Knowing they would face Sweden in the semi-final with a win, Canada and Czech Republic battled it out in the fourth and final quarter-final matchup of the 2017 World Junior Hockey Championship.
If you hadn’t known the stakes, you never would have guessed this was a one-game elimination contest in an international tournament, as neither side seemed to be playing at the level you’d expect this far into a championship event. The first 14 minutes, “uninspired, to say the least“ in the words of TSN host James Duthie, left the Bell Centre fans wanting much more.
They got a chance to see some action as Canada was awarded a late-period power play, but Canada didn’t oblige, instead spending nearly the entirety of the two minutes regrouping in the their own end and launching failed attempts to get the puck into the Czechs’ zone.
With the confidence of having handily parried the Canadian man advantage, the Czech Republic got some offensive-zone time, and launched the puck toward the goal with traffic in front. The initial shot was so high it bounced off the head of a player trying to set a screen, but so hard that it deflected right to the other side of the ice. There, it hit the referee who was in good position to see the action near the crease, but in poor position to avoid the redirected puck, and it bounced off his body and lay right in front of the net. David Kase pounced on the loose puck before Canadian goaltender Connor Ingram located it, and fired it into a partially open net to give the Czechs the first goal of the game.
Kase scores after a nice assist by the referee. 1-0 Czech Republic. pic.twitter.com/10jFXrQG68— Marc Dumont (@MarcPDumont) January 3, 2017
The response of the home side wasn’t at the level it should have been for a favoured team facing a deficit, and the crowd let the young club know it as they held the puck behind their own net waiting for the final seconds to tick off the clock in the opening frame.
Canada got another shot on the power play shortly after the second period began, and this time they looked much more interested in claiming the win. The team got set up in the zone and used quick movement and passing to get several good scoring chances, firing a handful of shots on Czech goaltender Jakub Škarek. Though they didn’t score, they got a lot of momentum, and that carried over after the penalty expired.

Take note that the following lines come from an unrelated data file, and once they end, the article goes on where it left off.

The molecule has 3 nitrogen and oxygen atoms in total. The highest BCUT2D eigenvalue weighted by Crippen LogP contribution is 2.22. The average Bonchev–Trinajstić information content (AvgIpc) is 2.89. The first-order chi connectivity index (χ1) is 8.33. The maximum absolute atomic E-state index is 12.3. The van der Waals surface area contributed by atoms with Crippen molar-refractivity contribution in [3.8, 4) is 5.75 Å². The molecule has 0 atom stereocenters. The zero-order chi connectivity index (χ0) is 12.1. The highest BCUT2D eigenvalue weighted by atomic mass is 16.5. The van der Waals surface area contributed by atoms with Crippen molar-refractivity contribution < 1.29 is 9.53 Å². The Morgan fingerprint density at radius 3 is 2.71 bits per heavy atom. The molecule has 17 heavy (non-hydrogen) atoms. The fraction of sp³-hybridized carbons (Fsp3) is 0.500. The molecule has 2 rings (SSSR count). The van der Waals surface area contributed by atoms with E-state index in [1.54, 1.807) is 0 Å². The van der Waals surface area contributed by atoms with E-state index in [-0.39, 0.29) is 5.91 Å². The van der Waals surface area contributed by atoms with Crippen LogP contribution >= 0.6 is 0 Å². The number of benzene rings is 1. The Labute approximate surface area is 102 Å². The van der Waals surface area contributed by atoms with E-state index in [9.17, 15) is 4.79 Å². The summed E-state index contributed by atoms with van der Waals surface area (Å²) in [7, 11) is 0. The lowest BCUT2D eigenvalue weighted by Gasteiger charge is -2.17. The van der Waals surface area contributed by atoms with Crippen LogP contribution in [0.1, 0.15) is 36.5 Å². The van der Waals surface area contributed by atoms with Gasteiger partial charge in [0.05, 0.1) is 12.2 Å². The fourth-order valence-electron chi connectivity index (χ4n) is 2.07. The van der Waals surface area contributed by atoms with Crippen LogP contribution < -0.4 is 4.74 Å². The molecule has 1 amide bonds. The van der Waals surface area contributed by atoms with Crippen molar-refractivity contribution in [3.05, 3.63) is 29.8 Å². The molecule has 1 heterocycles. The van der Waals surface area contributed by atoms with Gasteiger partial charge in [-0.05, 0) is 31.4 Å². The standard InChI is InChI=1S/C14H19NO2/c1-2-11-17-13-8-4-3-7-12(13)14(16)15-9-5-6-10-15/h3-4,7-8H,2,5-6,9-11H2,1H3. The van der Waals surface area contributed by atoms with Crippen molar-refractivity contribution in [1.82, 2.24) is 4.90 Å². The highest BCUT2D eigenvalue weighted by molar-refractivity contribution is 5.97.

It didn’t take long for Canada to hit the scoreboard with the relentless offensive pressure, as Mitchell Stephens got the puck along the wall and whipped it to the front of the crease. Blake Speers was in perfect position to redirect the pass, sending it five-hole on Škarek and tying the game at one goal apiece.
Happy birthday Blake Speers! pic.twitter.com/Q3UwO1dvmZ— Marc Dumont (@MarcPDumont) January 3, 2017
The pressure didn’t let up, as Canada played the next several minutes exclusively in the offensive zone. The attack led to a faceoff in the Czech end with about seven minutes gone in the period, and a Canadian win by Anthony Cirelli dropped the puck right onto Stephens’ stick in the slot. He ripped one over the head of the Czech goalie to give Canada its first lead.
Mitchell Stephens scores immediately after the draw. We used to score these all the time in NHL 15. pic.twitter.com/er1iguyuKx— Marc Dumont (@MarcPDumont) January 3, 2017
Encouraged by the goal, the offensive charge only ramped up a notch for the home side. The play got skewed too far to the offensive side however, Canadian players got in too deep, and the Czechs got possession of the puck and went up ice on a 2-on-1.
Noah Juulsen attempted to thwart the attack with a sprawling stick sweep, but Tomáš Šoustal walked around it and snapped a shot along the ice, the puck getting through Ingram’s legs before he could drop into the butterfly.
Soustal goal, 2-2 pic.twitter.com/BM3fU2YzOf— GIF Grand Maester (@myregularface) January 3, 2017
Undaunted by the goal scored against the run of play, Canada kept their play at a high level. This time, it was a defender’s turn to hit the scoresheet, as Thomas Chabot took the puck at the blue line, danced around the centreman in the slot and fired a shot short side to restore the one-goal advantage.
Great play by Chabot to give Canada a 3-2 lead. pic.twitter.com/9kTuJxqaPR— Marc Dumont (@MarcPDumont) January 3, 2017
Outscoring the opposition 3-1 in the period, and being the better team by a wide margin, the Canadians headed to the dressing room to the sound of applause from an appreciative fanbase.
The ice wasn’t nearly as tilted to start the final 20 minutes, but Canada was still able to get a few chances, and one of those resulted in the 4-2 goal for Canada to give them a bit of a cushion. Some good work by Nicolas Roy behind the net allowed him to get the puck to the slot, and Julien Gauthier simply had to connect on the pass.
Gauthier makes it 4-2. Nice pass by Roy. pic.twitter.com/YcCxZ8806D— Marc Dumont (@MarcPDumont) January 3, 2017
Things didn’t stay comfortable for very long, however, as Šimon Stránský pulled his side within a goal just moments later.
Stransky goal pic.twitter.com/0C1iaUKdrh— GIF Grand Maester (@myregularface) January 3, 2017
It was Canada’s turn to turn on the red light just seconds afterward, as Gauthier went right to the net once again and potted his second of the period.
Gauthier x2, 5-3 Canada pic.twitter.com/30Fp85mZv2— GIF Grand Maester (@myregularface) January 3, 2017
Canada controlled possession for the remainder of the game, getting several more good chances but no goals, securing a 5-3 win.
With the loss, Czech Republic’s tournament comes to an end. Canada moves on to play perhaps the strongest team in the tournament to date, as they face Team Sweden on Wednesday in the semi-finals.